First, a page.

Luzzi et al. (111) investigated analytical performance of drug detection below the SAMHSA cutoffs and showed that the accuracy of urine drug-screening results between the SAMHSA-specified cutoffs and the precision-based cutoffs was less than the accuracy for specimens above the SAMHSA cutoffs. The use of the precision-based cutoff for clinical drug testing increased both the number of screen-positive specimens and the detection of specimens that yielded positive results on confirmatory testing. However, the confirmatory rates for subcutoff-positive specimens were lower than for specimens screened positive at cutoff. When choosing 35 ng/mL as the subcutoff for EMIT screening, 90% of the subcutoff-positive THC specimens contained THC-COOH by GC/MS analysis. Similarly, Hattab et al. (112) stated that the immunoassay cutoff could be further lowered for detecting maternal and neonatal drug exposure. Using the lower thresholds, drugs were detected in 4-5% of the subjects that had screened negative at the conventional threshold concentrations. GC/MS analysis confirmed the presence of cannabinoids in 74% of urine specimens that rescreened positive at a lower cutoff.

The target ranges of cutoff concentrations for alternative specimen testing are significantly lower than those for urine drug testing. The application of alternative specimens for drug testing is still an evolving field, and there have been ongoing discussions and studies over recent years (23,27-29,42,45,113-122). In a prevalence study that compared positivity rates of oral fluid test results with urine test results for different drugs, the screening and confirmation cutoff concentrations selected for oral fluid cannabinoids testing were 3 and 1.5 ng/mL, respectively (27). The overall confirmed-positive prevalence rate for oral fluid testing at these cutoff concentrations was 3.2%. In comparison, the confirmed-positive prevalence rates for urine testing using 50 and 15 ng/mL as the respective screening and confirmation cutoffs were 1.7% for federally mandated urine testing and 3.2% for private sector workplace testing.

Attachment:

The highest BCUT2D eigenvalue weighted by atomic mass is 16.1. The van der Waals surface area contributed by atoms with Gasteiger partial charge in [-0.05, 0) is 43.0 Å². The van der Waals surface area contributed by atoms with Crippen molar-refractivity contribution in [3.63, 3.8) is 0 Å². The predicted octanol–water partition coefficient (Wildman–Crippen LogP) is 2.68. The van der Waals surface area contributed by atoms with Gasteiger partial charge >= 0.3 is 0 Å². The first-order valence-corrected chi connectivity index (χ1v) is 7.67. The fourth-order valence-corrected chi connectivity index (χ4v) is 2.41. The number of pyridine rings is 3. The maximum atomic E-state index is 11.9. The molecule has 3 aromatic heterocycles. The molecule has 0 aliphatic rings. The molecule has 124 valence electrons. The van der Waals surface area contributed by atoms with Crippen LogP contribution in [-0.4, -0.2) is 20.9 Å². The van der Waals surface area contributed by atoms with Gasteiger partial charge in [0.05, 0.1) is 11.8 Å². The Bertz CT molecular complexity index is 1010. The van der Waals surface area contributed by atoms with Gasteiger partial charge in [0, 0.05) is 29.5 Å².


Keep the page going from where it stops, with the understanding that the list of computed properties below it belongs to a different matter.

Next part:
With the low cutoff concentrations for oral fluid cannabinoid screening and confirmation, oral fluid testing also has the potential to produce positive results from passive cannabis smoke exposure. In a controlled dosing study, Niedbala et al. reported that two individuals who were passively exposed to the smoke from 10 cannabis cigarettes produced positive screening results, which failed to test positive by GC/MS/MS

(27). In a subsequent study with five cannabis smokers and four passive subjects, the authors observed a biphasic pattern of decline for THC in oral fluid specimens collected from active smokers, whereas the pattern of THC decline was linear in specimens collected from passive subjects (28). The authors concluded that the risk of positive oral fluid tests from passive inhalation is limited to a period of approx 30 minutes following smoke exposure.

In the latest version of the Proposed SAMHSA Guidelines (91), the following cutoff concentrations are recommended for detecting cannabis abuse:

1. Initial tests:

a. 1 pg marijuana metabolite/mg hair sample.

b. 4 ng marijuana metabolite/sweat patch.

c. 4 ng "THC parent drug and metabolites"/mL oral fluid specimen.

d. 50 ng "THC metabolites"/mL urine specimen.

2. Confirmation:

a. 0.05 pg THC-COOH/mg hair sample.

b. 1 ng THC parent drug/sweat patch.

c. 2 ng THC parent drug/mL oral fluid specimen.

d. 15 ng THC-COOH/ mL urine specimen.